On June 21, Washington Post reporter Tom Hamburger wrote the following:
During the nearly 15 years that Romney was actively involved in running Bain, a private equity firm that he founded, it owned companies that were pioneers in the practice of shipping work from the United States to overseas call centers and factories making computer components, according to filings with the Securities and Exchange Commission.
But so has … the Washington Post! Here is WaPo “fact checker” Glenn Kessler today deflating these claims which also appeared in a campaign commercial for President Obama:
Regarding the outsourcing claims, we have frowned on these before. The Obama campaign rests its case on three examples of Bain-controlled companies sending jobs overseas. But only one of the examples — involving Holson Burns Group — took place when Romney was actively managing Bain Capital.
Regarding the other claims, concerning Canadian electronics maker SMTC Manufacturing and customer service firm Modus Media, the Obama campaign tries to take advantage of a gray area in which Romney had stepped down from Bain — to manage the Salt Lake City Olympics — but had not sold his shares in the firm. We had previously given the Obama campaign Three Pinocchios for such tactics.
The Modus Media case is also not an example of shipping jobs overseas. The company closed one plant in California and transferred the jobs to North Carolina, Washington and Utah. At the same time, it opened an unrelated plant in Mexico. The Obama campaign once trumpeted the fact that we had dinged a conservative Super PAC for making the same leap in logic. …
Incredibly, Hamburger cited both the Modus Media and SMTC Manufacturing examples in his article, as well as several others which I’ve invalidated. But Kessler totally lets his colleague off the hook
Tom Hamburger of The Washington Post reported Friday that some Bain companies earned money in part by helping other companies subcontract work overseas. That is an interesting area of inquiry but not the same as saying [Romney] was a corporate raider” who “shipped jobs to China and Mexico.”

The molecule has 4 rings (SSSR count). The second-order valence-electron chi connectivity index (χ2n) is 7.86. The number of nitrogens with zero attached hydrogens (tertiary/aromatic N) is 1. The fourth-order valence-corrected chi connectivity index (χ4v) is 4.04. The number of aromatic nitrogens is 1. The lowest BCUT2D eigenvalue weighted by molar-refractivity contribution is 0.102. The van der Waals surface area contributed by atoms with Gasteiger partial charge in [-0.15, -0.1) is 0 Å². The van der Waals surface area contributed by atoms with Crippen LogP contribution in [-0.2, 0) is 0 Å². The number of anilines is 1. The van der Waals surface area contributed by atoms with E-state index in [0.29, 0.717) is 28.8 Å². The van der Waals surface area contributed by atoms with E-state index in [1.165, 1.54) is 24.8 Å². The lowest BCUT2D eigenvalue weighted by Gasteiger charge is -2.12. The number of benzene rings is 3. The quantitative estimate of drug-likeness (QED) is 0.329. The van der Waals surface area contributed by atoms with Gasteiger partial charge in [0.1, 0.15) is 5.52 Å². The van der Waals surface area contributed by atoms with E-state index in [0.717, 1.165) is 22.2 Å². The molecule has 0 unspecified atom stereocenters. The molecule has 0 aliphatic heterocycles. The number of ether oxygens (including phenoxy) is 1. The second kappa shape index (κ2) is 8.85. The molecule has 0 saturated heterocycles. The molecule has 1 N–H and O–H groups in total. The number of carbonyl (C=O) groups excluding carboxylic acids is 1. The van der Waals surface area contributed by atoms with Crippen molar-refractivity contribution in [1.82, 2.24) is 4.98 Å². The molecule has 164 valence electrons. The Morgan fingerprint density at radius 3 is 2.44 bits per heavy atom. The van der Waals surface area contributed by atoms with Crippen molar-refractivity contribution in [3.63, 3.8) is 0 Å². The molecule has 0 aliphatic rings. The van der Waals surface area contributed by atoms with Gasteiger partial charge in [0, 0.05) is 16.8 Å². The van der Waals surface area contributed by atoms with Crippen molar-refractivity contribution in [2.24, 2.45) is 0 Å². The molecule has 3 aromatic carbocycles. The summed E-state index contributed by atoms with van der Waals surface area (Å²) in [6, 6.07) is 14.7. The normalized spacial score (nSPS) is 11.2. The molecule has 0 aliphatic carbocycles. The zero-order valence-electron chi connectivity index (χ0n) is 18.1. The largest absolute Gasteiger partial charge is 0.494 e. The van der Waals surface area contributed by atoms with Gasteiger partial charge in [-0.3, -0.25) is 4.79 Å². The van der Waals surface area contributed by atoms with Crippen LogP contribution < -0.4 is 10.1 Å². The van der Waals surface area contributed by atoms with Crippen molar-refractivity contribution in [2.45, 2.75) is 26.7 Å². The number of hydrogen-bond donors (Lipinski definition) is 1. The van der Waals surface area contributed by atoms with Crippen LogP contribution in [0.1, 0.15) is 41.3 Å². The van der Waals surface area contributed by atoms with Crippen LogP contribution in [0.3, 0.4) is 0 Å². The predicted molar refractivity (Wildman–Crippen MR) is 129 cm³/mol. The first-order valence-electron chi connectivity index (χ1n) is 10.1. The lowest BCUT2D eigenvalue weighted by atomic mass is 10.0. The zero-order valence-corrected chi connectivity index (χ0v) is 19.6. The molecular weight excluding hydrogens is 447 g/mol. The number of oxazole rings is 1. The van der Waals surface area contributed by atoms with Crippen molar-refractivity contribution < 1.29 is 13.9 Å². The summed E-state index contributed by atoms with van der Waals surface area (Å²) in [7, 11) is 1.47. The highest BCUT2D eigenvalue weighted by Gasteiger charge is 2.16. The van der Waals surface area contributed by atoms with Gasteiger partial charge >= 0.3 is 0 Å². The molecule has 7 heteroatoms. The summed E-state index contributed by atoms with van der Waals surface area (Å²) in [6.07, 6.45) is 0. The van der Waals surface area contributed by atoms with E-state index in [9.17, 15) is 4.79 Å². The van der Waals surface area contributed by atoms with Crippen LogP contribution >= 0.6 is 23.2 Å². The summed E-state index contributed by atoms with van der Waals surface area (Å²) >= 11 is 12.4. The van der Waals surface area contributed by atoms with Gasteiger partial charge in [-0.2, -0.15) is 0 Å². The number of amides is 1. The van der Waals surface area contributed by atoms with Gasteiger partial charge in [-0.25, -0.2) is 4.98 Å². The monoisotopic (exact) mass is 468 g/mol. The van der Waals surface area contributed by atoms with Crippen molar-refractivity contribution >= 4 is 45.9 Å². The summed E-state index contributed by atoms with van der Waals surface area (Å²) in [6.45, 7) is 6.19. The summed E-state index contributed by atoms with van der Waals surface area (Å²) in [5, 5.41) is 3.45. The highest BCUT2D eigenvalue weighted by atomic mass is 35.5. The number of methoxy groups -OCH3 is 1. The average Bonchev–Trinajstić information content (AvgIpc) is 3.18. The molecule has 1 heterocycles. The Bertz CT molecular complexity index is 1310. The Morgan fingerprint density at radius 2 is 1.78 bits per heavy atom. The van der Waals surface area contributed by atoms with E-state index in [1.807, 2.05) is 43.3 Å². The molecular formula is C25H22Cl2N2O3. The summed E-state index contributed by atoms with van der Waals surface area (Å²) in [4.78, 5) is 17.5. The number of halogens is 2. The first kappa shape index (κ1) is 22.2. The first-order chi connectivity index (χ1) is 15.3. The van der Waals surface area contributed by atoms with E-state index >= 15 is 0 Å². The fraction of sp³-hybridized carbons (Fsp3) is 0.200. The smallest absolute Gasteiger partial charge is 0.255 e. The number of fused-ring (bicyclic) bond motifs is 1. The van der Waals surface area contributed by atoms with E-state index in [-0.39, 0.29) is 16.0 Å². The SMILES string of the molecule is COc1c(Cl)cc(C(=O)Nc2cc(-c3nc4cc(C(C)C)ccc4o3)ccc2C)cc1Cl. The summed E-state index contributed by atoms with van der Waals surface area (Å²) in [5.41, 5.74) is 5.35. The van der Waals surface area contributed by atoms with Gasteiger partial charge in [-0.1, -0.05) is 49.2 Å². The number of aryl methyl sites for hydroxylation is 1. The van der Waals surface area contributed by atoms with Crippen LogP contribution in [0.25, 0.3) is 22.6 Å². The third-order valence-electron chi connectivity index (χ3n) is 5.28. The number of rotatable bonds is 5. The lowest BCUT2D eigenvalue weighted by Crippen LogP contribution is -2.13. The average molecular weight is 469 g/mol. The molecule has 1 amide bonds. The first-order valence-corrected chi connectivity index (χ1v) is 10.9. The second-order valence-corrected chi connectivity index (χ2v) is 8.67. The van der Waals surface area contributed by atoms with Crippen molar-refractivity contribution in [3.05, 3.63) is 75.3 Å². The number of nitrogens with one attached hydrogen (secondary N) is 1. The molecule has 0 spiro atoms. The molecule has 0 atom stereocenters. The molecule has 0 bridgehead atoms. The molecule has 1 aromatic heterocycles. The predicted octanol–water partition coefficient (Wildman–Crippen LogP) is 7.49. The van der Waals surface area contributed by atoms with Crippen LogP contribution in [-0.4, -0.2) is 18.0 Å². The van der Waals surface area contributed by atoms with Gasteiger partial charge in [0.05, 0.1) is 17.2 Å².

It was a new Obama campaign ad making those specific charges, and Kessler gives them four “Pinocchios.” Obama should not be calling Romney a “corporate raider” who got rich by shipping jobs overseas.
But he gives Hamburger a pass with that phrase “an interesting area of inquiry.” Really? That’s it?
Hamburger cites different aspects of the business operations of Modus and SMTC in his expose — as well as those of several other companies — to make his charge that Romney and Bain were “pioneers in the practice of shipping work from the United States to overseas call centers and factories making computer components.” But, to repeat, those charges are flimsy at best, laughably wrong at worst.
Kessler needs to fact check those or quit calling himself a “fact checker.” And doesn’t the WaPo have an ombudsman? There is plenty here for him to investigate. For instance, Hamburger writes the following:
One of those was a California bicycle manufacturer called GT Bicycle Inc. that Bain bought in 1993. The growing company relied on Asian labor, according to SEC filings. Two years later, with the company continuing to expand, Bain helped take it public. In 1998, when Bain owned 22 percent of GT’s stock and had three members on the board, the bicycle maker was sold to Schwinn, which had also moved much of its manufacturing offshore as part of a wider trend in the bicycle industry of turning to Chinese labor.
But it turns out GT Bicycles had overseas suppliers before Bain invested in the company. The story doesn’t outright suggest Bain moved jobs overseas, but it does lead readers to make that erroneous leap for themselves. The WaPo should ding Hamburger for that.